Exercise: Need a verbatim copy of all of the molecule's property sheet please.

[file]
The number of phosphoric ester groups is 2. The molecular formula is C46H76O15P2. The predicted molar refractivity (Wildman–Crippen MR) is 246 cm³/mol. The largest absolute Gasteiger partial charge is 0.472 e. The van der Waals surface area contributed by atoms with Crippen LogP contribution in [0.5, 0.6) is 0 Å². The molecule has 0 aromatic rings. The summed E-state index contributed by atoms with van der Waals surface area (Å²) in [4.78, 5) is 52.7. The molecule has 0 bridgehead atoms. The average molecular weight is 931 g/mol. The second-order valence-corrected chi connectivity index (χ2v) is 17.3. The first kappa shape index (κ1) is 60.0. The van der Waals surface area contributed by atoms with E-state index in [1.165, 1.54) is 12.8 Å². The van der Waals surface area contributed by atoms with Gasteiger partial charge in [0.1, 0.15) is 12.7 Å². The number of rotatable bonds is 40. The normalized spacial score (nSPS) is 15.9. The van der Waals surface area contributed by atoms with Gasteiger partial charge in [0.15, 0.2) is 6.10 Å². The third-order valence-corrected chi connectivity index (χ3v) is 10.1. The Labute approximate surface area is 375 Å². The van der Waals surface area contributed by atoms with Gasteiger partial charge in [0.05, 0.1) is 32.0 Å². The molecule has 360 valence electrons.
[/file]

The number of phosphoric ester groups is 2. The molecular formula is C46H76O15P2. The predicted molar refractivity (Wildman–Crippen MR) is 246 cm³/mol. The largest absolute Gasteiger partial charge is 0.472 e. The van der Waals surface area contributed by atoms with Crippen LogP contribution in [0.5, 0.6) is 0 Å². The molecule has 0 aromatic rings. The summed E-state index contributed by atoms with van der Waals surface area (Å²) in [4.78, 5) is 52.7. The molecule has 0 bridgehead atoms. The average molecular weight is 931 g/mol. The second-order valence-corrected chi connectivity index (χ2v) is 17.3. The first kappa shape index (κ1) is 60.0. The van der Waals surface area contributed by atoms with E-state index in [1.165, 1.54) is 12.8 Å². The van der Waals surface area contributed by atoms with Gasteiger partial charge in [0.1, 0.15) is 12.7 Å². The number of rotatable bonds is 40. The normalized spacial score (nSPS) is 15.9. The van der Waals surface area contributed by atoms with Gasteiger partial charge in [0.15, 0.2) is 6.10 Å². The third-order valence-corrected chi connectivity index (χ3v) is 10.1. The Labute approximate surface area is 375 Å². The van der Waals surface area contributed by atoms with Gasteiger partial charge in [0.05, 0.1) is 32.0 Å². The molecule has 360 valence electrons.